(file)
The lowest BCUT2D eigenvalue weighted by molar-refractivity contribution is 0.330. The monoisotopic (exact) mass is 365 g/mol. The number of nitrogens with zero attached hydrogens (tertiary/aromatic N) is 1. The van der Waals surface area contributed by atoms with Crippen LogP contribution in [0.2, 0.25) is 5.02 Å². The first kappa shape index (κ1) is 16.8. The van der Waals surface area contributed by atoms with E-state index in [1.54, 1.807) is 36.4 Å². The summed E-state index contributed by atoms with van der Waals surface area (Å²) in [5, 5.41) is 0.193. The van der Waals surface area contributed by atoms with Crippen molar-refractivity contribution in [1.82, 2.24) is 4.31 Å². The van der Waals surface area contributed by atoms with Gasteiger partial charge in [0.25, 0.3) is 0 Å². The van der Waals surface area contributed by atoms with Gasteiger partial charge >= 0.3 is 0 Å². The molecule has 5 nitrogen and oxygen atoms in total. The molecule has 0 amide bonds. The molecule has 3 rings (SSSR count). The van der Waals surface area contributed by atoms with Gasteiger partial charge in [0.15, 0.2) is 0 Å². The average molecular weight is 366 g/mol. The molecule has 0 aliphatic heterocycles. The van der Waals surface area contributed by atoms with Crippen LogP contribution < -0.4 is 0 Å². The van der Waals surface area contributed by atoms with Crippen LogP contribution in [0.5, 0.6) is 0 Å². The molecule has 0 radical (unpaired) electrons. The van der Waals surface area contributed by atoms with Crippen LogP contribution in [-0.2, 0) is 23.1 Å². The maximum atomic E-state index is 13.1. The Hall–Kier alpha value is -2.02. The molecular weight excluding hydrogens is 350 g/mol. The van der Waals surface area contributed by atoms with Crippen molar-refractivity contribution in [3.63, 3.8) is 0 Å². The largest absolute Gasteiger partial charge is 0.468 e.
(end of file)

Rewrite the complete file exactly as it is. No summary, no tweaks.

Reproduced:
The lowest BCUT2D eigenvalue weighted by molar-refractivity contribution is 0.330. The monoisotopic (exact) mass is 365 g/mol. The number of nitrogens with zero attached hydrogens (tertiary/aromatic N) is 1. The van der Waals surface area contributed by atoms with Crippen LogP contribution in [0.2, 0.25) is 5.02 Å². The first kappa shape index (κ1) is 16.8. The van der Waals surface area contributed by atoms with E-state index in [1.54, 1.807) is 36.4 Å². The summed E-state index contributed by atoms with van der Waals surface area (Å²) in [5, 5.41) is 0.193. The van der Waals surface area contributed by atoms with Crippen molar-refractivity contribution in [1.82, 2.24) is 4.31 Å². The van der Waals surface area contributed by atoms with Gasteiger partial charge in [0.25, 0.3) is 0 Å². The van der Waals surface area contributed by atoms with Gasteiger partial charge >= 0.3 is 0 Å². The molecule has 5 nitrogen and oxygen atoms in total. The molecule has 0 amide bonds. The molecule has 3 rings (SSSR count). The van der Waals surface area contributed by atoms with Gasteiger partial charge in [0.15, 0.2) is 0 Å². The average molecular weight is 366 g/mol. The molecule has 0 aliphatic heterocycles. The van der Waals surface area contributed by atoms with Crippen LogP contribution < -0.4 is 0 Å². The van der Waals surface area contributed by atoms with Crippen LogP contribution in [0.5, 0.6) is 0 Å². The molecule has 0 radical (unpaired) electrons. The van der Waals surface area contributed by atoms with Crippen LogP contribution in [-0.2, 0) is 23.1 Å². The maximum atomic E-state index is 13.1. The Hall–Kier alpha value is -2.02. The molecular weight excluding hydrogens is 350 g/mol. The van der Waals surface area contributed by atoms with Crippen molar-refractivity contribution in [3.63, 3.8) is 0 Å². The largest absolute Gasteiger partial charge is 0.468 e.